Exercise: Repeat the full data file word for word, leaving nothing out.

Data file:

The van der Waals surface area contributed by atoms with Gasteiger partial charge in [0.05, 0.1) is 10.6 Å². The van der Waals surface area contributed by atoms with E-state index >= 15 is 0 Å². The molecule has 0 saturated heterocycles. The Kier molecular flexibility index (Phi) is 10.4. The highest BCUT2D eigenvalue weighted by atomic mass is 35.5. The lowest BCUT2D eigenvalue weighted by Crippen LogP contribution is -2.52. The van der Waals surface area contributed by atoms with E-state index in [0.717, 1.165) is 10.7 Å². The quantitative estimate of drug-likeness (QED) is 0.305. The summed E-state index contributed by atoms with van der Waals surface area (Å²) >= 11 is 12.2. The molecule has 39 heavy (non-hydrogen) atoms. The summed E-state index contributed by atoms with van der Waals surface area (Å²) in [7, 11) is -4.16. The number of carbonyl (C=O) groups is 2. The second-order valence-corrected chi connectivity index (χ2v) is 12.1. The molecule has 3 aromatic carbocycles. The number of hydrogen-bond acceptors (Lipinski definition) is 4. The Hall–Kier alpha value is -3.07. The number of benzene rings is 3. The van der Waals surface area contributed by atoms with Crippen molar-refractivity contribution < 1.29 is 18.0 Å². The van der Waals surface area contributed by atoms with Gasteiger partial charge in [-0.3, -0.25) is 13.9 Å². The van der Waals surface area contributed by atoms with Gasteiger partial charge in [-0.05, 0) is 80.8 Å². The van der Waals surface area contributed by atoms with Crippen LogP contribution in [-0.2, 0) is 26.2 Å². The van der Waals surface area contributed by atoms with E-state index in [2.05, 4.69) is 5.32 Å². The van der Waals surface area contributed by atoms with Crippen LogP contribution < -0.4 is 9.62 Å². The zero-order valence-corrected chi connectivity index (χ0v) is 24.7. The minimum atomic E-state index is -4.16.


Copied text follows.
The van der Waals surface area contributed by atoms with Gasteiger partial charge in [0.05, 0.1) is 10.6 Å². The van der Waals surface area contributed by atoms with E-state index >= 15 is 0 Å². The molecule has 0 saturated heterocycles. The Kier molecular flexibility index (Phi) is 10.4. The highest BCUT2D eigenvalue weighted by atomic mass is 35.5. The lowest BCUT2D eigenvalue weighted by Crippen LogP contribution is -2.52. The van der Waals surface area contributed by atoms with E-state index in [0.717, 1.165) is 10.7 Å². The quantitative estimate of drug-likeness (QED) is 0.305. The summed E-state index contributed by atoms with van der Waals surface area (Å²) >= 11 is 12.2. The molecule has 39 heavy (non-hydrogen) atoms. The summed E-state index contributed by atoms with van der Waals surface area (Å²) in [7, 11) is -4.16. The number of carbonyl (C=O) groups is 2. The second-order valence-corrected chi connectivity index (χ2v) is 12.1. The molecule has 3 aromatic carbocycles. The number of hydrogen-bond acceptors (Lipinski definition) is 4. The Hall–Kier alpha value is -3.07. The number of benzene rings is 3. The van der Waals surface area contributed by atoms with Crippen molar-refractivity contribution < 1.29 is 18.0 Å². The van der Waals surface area contributed by atoms with Gasteiger partial charge in [-0.3, -0.25) is 13.9 Å². The van der Waals surface area contributed by atoms with Gasteiger partial charge in [-0.05, 0) is 80.8 Å². The van der Waals surface area contributed by atoms with Crippen LogP contribution in [-0.2, 0) is 26.2 Å². The van der Waals surface area contributed by atoms with E-state index in [2.05, 4.69) is 5.32 Å². The van der Waals surface area contributed by atoms with Crippen LogP contribution < -0.4 is 9.62 Å². The zero-order valence-corrected chi connectivity index (χ0v) is 24.7. The minimum atomic E-state index is -4.16.